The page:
If you think this activity is only aimed at children, then think again! Of course the younger family members will love it, but if you’re really just a big kid at heart, then you’ll also have a fantastic time taking a ride on a donkey with the company Rucs del Far, which is located in the Can Jalpí park in Arenys de Munt. It’s a good idea to book in advance, just to make sure there are enough donkeys available – once you meet the creatures, you won’t be able to help falling in love with this docile, capable animal that can carry you up, down and all around. However, if you prefer a smoother ride, the tour can also be done by carriage.Rucs del Far is working on the survival of the ruc breed of donkey, which only a few years back, seemed set to become extinct. On their land, Rucs del Far have a small farm with other animals, a carriage museum, a picnic area, a vegetable garden and, opened just recently, an archery practice range. So, as well as riding a donkey, you can spend a great afternoon there enjoying the other activities on offer.
Yesterday you spent time in the animal world, and today you’re going to continue your trip by meeting living creatures of a very different kind. From the port of Arenys de Mar, it’s possible to accompany local fishermen on their trips to fish for sonso, or the Mediterranean sand eel. In this way, you can see at first-hand the hard work that goes into catching these sea creatures while at the same time enjoying a boat-trip with splendid views of the Maresme coast. Take note though – to be able to enjoy this activity, you’re going to have to make some sacrifices (but only for one day!), such as getting up really early and taking anti-seasickness medication before going on board.If you’re not much of an early riser but would still like to make the most of the local waters, the port of Arenys de Mar has other options available such as taking a trip on a sailing-boat or doing a beginner’s diving course.
We’re going to stay in Arenys de Mar (which forms part of the Network of Indian Towns) for lunch followed by a post-prandial walk from the upper zone along its famous river. The aim of this walk is to explore the town’s ‘Indian’ past; Indians were Catalans who, in the 18th and 19th centuries, crossed the Atlantic in search of a better life and, if they were lucky, the chance to make their fortune. Many of these adventurers were successful and when they returned home built splendid mansions, some of which still stand and are inhabited today, while others make up part of the town’s cultural heritage.Perhaps the most famous Indian from Arenys was Josep Xifré, who was also the patron of Casa Xifré in Barcelona (with its famed porches) and who built a hospital for the poor in his home town, a large building that also houses his mausoleum. The hospital is definitely one of the key sights on this tour, but it’s also worth seeing the Asil Torrent, the El Paraíso mansion and Can Còrdova. Don’t forget to visit the Sinera cemetery, which is in a beautiful setting and was immortalised in verse by the Catalan poet Salvador Espriu. It is also the final resting-place of some of the most famous Indians from Arenys.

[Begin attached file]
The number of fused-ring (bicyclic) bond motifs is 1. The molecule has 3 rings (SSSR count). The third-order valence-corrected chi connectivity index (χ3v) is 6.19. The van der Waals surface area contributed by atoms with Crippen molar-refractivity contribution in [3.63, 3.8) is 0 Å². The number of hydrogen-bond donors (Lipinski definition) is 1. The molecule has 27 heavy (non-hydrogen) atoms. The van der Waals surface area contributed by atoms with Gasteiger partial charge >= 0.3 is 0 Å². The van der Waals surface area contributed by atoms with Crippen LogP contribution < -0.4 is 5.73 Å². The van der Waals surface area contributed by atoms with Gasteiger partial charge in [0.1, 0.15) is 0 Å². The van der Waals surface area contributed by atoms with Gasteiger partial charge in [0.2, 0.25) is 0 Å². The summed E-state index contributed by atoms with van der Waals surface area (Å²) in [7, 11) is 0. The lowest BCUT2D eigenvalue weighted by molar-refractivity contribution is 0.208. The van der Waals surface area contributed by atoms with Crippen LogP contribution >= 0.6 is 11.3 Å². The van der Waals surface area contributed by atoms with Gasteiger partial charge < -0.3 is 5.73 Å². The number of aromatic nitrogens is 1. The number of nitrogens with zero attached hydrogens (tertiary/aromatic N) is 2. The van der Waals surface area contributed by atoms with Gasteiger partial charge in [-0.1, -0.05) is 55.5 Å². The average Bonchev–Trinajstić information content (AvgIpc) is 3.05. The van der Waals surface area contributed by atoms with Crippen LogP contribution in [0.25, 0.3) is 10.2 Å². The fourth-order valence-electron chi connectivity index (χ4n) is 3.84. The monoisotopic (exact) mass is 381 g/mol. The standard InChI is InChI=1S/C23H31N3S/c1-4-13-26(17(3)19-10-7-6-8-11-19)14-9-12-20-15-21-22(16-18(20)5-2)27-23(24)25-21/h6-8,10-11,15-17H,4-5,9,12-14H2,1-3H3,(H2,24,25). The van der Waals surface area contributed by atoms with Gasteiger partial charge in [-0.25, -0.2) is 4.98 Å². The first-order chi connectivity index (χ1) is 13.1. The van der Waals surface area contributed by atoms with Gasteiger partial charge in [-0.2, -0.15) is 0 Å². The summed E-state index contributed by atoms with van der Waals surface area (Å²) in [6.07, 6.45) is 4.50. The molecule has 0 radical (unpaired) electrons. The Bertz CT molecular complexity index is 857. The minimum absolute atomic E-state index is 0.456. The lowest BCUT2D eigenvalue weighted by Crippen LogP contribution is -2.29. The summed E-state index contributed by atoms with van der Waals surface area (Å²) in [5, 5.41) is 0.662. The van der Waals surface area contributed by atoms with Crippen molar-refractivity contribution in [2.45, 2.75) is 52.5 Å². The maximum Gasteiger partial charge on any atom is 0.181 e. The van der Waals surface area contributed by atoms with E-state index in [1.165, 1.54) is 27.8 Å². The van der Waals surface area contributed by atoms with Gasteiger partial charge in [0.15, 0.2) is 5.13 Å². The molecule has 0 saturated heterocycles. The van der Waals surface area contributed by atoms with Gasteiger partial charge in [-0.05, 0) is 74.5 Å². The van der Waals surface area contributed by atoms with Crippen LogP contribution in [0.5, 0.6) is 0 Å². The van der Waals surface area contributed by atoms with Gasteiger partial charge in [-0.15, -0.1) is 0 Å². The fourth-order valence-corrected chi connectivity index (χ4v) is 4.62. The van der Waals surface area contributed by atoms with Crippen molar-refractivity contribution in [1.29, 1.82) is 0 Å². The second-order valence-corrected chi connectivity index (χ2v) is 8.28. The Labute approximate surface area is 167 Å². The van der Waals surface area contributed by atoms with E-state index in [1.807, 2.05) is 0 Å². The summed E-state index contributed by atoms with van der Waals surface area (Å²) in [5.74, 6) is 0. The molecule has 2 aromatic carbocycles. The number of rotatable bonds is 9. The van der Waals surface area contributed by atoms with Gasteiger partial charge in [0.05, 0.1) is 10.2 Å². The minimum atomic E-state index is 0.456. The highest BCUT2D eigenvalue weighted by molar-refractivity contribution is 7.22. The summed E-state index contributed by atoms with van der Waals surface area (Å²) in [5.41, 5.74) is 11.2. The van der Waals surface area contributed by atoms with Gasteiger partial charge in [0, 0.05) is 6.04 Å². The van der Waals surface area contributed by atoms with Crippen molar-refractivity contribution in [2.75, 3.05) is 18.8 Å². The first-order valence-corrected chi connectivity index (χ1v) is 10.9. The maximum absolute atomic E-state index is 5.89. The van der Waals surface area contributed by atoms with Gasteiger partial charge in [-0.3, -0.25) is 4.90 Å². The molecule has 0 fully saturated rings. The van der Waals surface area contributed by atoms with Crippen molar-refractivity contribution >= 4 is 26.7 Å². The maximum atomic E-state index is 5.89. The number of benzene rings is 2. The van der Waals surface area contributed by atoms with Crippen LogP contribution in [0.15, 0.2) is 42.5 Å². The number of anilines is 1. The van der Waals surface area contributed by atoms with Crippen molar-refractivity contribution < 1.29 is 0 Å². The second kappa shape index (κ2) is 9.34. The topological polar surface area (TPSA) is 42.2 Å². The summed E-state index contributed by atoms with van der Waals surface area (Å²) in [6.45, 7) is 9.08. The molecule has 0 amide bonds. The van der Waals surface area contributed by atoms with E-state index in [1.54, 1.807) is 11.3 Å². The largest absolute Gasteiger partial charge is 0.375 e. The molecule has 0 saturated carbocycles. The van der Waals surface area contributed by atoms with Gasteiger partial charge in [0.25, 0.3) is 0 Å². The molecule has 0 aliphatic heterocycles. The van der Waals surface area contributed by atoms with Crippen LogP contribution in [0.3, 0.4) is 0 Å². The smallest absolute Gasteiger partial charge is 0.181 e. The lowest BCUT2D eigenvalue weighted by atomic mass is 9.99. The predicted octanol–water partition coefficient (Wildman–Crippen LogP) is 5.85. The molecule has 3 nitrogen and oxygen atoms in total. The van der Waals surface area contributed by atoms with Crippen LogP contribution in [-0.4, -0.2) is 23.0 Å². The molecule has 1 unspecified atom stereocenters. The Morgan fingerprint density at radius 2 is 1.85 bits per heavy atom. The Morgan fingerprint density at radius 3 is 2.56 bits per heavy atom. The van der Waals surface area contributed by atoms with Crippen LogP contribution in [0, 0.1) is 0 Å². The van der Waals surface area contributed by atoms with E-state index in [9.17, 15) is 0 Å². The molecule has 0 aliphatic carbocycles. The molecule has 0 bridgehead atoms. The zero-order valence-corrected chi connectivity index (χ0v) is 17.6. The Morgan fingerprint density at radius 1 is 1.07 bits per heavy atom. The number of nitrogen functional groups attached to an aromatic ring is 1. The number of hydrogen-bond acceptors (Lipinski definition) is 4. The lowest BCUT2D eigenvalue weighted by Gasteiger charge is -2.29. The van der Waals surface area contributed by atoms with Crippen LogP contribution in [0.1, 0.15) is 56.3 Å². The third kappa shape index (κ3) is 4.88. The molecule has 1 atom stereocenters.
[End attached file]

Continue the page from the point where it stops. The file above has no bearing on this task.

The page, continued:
At the same time that the future Indians were heading for the Americas, many of those Maresme natives who stayed behind were making their living from the textile industry, one of the main economic drivers of the area for many decades. A good example of this, in the old Gas Factory in Premià de Mar, is the Printing Museum, the only one of its kind in Spain to specialise in textile printing. Take the morning to explore and discover the history of the technique, the chemistry and art of hand printing, as well as the industrialisation of the printing process.Once you’ve finished, we recommend taking a walk around the town to see the church of Sant Cristòfol, neoclassical-style buildings such as Masia Ribas or fin-de-siecle architecture including that of Can Roure. In addition, Premià de Mar recently inaugurated its Roman Museum, which shows off the remains of a unique octagonal property that was part of the Roman town that once stood here. This building was originally used by someone of high social standing as a place to receive guests, and later employed as a centre of wine production.
While we’re on the subject of the Romans and wine production, our final recommendation is the Archaeological Park of the Roman winery of Vallmora in Teià. The Romans introduced the wine-making process across Catalonia and in some places it remains thriving to this day, such as on the lands of the DO Alella. At the Archaeological Park, you’ll find wineries dating back 2,000 years, with tanks, ovens for the creation of amphoras, and two presses re-constructed just as they were and in the exact place that they were found. If you want to find out more before getting going, the nearby Tourist Information Centre (CAT) of the Generalitat is dedicated to the subject of the Roman settlers and the world of wine.